Quite by accident I happened upon a movie called "Premium" while channel surfing on cable. It was described as a film in the vein of "Hollywood Shuffle". I didn't really get that, the only thing that seemed to be a commonality was that the central character was a struggling Black actor going through numerous shenanigans. What it was however, was a well made, well directed, well written, and well acted surprise of a film.
It made me investigate further, and I found out that a dude named Pete Chatmon wrote, directed, and produced it. I posted about it and called him "kind of a hottie" (which he called me out on). The truth is, he is very much a hottie. Not just because of looks, but he has the talent, drive, and ambition that makes me exhausted just reading about his activities. He is a true case study on what to do to make it, not just in film, but in life. The fact that he is an obvious cocktail lover with amazing sartorial sensibility and a true New-York-style "keeping it real" swagger is just the icing on a very delicious 7-layer cake for me. Check out his views on things; this man is gonna be huge--East Coast stand up!
Pete Chatmon: Nota Bene-I am sipping on my 4th glass of the good stuff as I type this so the levels of "real talk" are likely to be quite high. My apologies should it be "too" real. Actually, I'm not apologizing. Read on people!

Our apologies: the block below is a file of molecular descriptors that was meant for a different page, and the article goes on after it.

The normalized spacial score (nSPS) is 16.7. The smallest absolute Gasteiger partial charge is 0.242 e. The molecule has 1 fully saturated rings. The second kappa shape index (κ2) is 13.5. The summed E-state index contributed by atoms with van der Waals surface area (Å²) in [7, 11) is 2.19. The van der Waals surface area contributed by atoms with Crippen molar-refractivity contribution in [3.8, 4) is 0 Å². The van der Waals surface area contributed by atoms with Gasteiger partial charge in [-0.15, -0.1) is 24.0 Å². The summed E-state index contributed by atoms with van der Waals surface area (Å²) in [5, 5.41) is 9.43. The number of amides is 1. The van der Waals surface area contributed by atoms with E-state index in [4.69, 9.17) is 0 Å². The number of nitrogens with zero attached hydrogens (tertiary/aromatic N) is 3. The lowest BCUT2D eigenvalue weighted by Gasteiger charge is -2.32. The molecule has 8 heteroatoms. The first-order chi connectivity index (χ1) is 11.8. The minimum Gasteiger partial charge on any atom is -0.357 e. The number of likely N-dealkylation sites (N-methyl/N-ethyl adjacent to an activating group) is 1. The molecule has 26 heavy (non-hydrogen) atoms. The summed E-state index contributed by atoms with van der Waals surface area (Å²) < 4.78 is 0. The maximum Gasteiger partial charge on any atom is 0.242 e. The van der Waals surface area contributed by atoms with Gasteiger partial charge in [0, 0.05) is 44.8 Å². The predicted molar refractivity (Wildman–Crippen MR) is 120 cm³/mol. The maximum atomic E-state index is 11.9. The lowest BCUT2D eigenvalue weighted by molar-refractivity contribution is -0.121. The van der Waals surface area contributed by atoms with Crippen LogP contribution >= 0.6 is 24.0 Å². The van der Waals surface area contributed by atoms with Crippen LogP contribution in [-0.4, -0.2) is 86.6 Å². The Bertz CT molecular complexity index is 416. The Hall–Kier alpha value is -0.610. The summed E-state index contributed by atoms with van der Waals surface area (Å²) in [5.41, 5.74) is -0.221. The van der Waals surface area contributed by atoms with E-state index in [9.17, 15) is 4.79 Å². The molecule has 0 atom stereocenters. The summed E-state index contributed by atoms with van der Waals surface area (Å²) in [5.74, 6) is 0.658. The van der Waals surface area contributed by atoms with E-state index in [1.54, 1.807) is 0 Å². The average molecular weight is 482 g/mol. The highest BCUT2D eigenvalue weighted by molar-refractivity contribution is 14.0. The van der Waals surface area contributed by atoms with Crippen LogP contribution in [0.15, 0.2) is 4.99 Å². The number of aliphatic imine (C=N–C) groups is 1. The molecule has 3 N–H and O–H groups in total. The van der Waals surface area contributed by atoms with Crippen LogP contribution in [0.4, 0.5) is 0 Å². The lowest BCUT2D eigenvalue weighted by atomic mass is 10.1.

Your film "Premium" was an impressive outing; a fresh take on Black male/female relationships. I know you've been asked this ad nauseum, but how did you manage to snag such a quality cast for your first feature film?
I had to look up ad nauseum right quick to make sure I was on the right track! -- Getting cast is all about the script. Especially when there is no money or the salary doesn't drastically change the actor's lifestyle. With PREMIUM I felt that I had written something that would be unique (although "normal" experiences for black characters shouldn't be) and would entice actors interested in supporting the voice of an emerging filmmaker + the opportunity to put a spotlight on the realities of the experience that they live day in and day out. It's the same thing I've done on my non-profit or documentary work -- people get on board for a project about education or AIDS because it's the right thing to do.
Along the same lines, there are "commercial" projects, or endeavors, that strike the same chord for the right people. We all play a specific part in the machine of making art, and I've always moved with the assumption that since I'm not crazy (right?) there are folks out there who share similar sentiments and viewpoints but with different talents. The talents that will help me realize my ideas. So...I write, produce and direct this film knowing that there is an actor waiting for someone to present him or her with this opportunity to flex. It's symbiotic. The final piece is having a great casting director like Sig de Miguel who can work his magic to ensure that actors, their agents, and managers, are aware of the viability of your project.
Your film "761st" has a barely touched subject matter (Black WWII war heroes), and details the war experience in great depth with those who were actually there. What gave you the idea to make such a film? How did you bring it to fruition?